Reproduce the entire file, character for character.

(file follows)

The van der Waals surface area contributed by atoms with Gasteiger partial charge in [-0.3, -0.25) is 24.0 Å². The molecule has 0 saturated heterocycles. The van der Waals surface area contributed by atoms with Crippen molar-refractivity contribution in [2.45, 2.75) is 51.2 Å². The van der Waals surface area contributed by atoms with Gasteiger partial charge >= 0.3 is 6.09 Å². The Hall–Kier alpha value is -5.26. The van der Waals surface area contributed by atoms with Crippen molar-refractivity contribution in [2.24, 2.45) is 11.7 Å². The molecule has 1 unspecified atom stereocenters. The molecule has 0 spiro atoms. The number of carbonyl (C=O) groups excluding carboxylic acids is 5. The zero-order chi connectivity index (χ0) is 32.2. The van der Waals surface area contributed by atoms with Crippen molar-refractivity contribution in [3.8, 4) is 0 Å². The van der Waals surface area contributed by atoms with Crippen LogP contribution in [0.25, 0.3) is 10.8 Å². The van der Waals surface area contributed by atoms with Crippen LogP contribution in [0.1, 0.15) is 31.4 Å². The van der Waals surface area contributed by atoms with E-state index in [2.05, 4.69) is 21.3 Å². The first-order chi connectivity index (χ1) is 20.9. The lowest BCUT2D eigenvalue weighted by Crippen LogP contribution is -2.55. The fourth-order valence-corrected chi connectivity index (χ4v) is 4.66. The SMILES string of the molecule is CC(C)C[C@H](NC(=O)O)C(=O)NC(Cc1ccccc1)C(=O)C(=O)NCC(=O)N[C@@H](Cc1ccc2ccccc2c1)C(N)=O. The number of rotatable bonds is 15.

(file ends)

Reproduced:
The van der Waals surface area contributed by atoms with Gasteiger partial charge in [-0.3, -0.25) is 24.0 Å². The molecule has 0 saturated heterocycles. The van der Waals surface area contributed by atoms with Crippen molar-refractivity contribution in [2.45, 2.75) is 51.2 Å². The van der Waals surface area contributed by atoms with Gasteiger partial charge >= 0.3 is 6.09 Å². The Hall–Kier alpha value is -5.26. The van der Waals surface area contributed by atoms with Crippen molar-refractivity contribution in [2.24, 2.45) is 11.7 Å². The molecule has 1 unspecified atom stereocenters. The molecule has 0 spiro atoms. The number of carbonyl (C=O) groups excluding carboxylic acids is 5. The zero-order chi connectivity index (χ0) is 32.2. The van der Waals surface area contributed by atoms with Crippen molar-refractivity contribution in [3.8, 4) is 0 Å². The van der Waals surface area contributed by atoms with Crippen LogP contribution in [0.25, 0.3) is 10.8 Å². The van der Waals surface area contributed by atoms with Crippen LogP contribution in [0.1, 0.15) is 31.4 Å². The van der Waals surface area contributed by atoms with E-state index in [2.05, 4.69) is 21.3 Å². The first-order chi connectivity index (χ1) is 20.9. The lowest BCUT2D eigenvalue weighted by Crippen LogP contribution is -2.55. The fourth-order valence-corrected chi connectivity index (χ4v) is 4.66. The SMILES string of the molecule is CC(C)C[C@H](NC(=O)O)C(=O)NC(Cc1ccccc1)C(=O)C(=O)NCC(=O)N[C@@H](Cc1ccc2ccccc2c1)C(N)=O. The number of rotatable bonds is 15.